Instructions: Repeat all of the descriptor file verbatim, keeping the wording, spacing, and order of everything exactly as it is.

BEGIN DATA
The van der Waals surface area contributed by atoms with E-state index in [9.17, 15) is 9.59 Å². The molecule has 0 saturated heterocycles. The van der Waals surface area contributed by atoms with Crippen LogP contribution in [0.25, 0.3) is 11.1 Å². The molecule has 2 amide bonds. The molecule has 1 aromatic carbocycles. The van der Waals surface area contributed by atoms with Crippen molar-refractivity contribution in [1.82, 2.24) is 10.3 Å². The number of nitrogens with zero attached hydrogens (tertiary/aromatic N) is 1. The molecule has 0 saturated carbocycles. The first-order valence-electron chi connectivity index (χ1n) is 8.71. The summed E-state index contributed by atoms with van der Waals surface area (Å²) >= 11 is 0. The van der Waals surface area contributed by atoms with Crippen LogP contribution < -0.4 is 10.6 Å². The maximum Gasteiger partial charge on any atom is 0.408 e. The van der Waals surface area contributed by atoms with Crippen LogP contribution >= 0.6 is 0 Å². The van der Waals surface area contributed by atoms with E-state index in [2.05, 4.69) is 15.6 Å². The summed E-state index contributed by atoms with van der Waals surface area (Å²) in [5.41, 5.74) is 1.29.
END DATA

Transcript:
The van der Waals surface area contributed by atoms with E-state index in [9.17, 15) is 9.59 Å². The molecule has 0 saturated heterocycles. The van der Waals surface area contributed by atoms with Crippen LogP contribution in [0.25, 0.3) is 11.1 Å². The molecule has 2 amide bonds. The molecule has 1 aromatic carbocycles. The van der Waals surface area contributed by atoms with Crippen molar-refractivity contribution in [1.82, 2.24) is 10.3 Å². The number of nitrogens with zero attached hydrogens (tertiary/aromatic N) is 1. The molecule has 0 saturated carbocycles. The first-order valence-electron chi connectivity index (χ1n) is 8.71. The summed E-state index contributed by atoms with van der Waals surface area (Å²) >= 11 is 0. The van der Waals surface area contributed by atoms with Crippen LogP contribution < -0.4 is 10.6 Å². The maximum Gasteiger partial charge on any atom is 0.408 e. The van der Waals surface area contributed by atoms with Crippen LogP contribution >= 0.6 is 0 Å². The van der Waals surface area contributed by atoms with E-state index in [2.05, 4.69) is 15.6 Å². The summed E-state index contributed by atoms with van der Waals surface area (Å²) in [5.41, 5.74) is 1.29.